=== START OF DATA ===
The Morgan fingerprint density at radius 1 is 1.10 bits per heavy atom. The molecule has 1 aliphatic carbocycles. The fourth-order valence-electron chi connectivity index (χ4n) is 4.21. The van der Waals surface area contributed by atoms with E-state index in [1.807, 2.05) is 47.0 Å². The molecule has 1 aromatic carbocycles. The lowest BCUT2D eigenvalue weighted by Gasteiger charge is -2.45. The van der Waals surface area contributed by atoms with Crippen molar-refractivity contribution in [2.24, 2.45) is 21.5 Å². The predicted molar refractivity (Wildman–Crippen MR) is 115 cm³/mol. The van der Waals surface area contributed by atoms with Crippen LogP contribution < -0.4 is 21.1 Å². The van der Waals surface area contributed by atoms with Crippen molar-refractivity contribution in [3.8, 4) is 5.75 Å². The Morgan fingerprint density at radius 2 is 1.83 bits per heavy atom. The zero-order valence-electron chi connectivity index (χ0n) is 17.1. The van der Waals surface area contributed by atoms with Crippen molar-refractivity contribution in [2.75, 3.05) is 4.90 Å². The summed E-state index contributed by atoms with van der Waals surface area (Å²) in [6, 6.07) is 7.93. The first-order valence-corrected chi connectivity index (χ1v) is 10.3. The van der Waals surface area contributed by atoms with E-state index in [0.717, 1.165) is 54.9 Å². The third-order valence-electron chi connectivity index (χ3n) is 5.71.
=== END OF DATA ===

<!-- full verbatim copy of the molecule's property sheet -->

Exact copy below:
The Morgan fingerprint density at radius 1 is 1.10 bits per heavy atom. The molecule has 1 aliphatic carbocycles. The fourth-order valence-electron chi connectivity index (χ4n) is 4.21. The van der Waals surface area contributed by atoms with E-state index in [1.807, 2.05) is 47.0 Å². The molecule has 1 aromatic carbocycles. The lowest BCUT2D eigenvalue weighted by Gasteiger charge is -2.45. The van der Waals surface area contributed by atoms with Crippen molar-refractivity contribution in [2.24, 2.45) is 21.5 Å². The predicted molar refractivity (Wildman–Crippen MR) is 115 cm³/mol. The van der Waals surface area contributed by atoms with Crippen LogP contribution < -0.4 is 21.1 Å². The van der Waals surface area contributed by atoms with Crippen molar-refractivity contribution in [3.8, 4) is 5.75 Å². The Morgan fingerprint density at radius 2 is 1.83 bits per heavy atom. The zero-order valence-electron chi connectivity index (χ0n) is 17.1. The van der Waals surface area contributed by atoms with Crippen molar-refractivity contribution in [2.75, 3.05) is 4.90 Å². The summed E-state index contributed by atoms with van der Waals surface area (Å²) in [6, 6.07) is 7.93. The first-order valence-corrected chi connectivity index (χ1v) is 10.3. The van der Waals surface area contributed by atoms with E-state index in [0.717, 1.165) is 54.9 Å². The third-order valence-electron chi connectivity index (χ3n) is 5.71.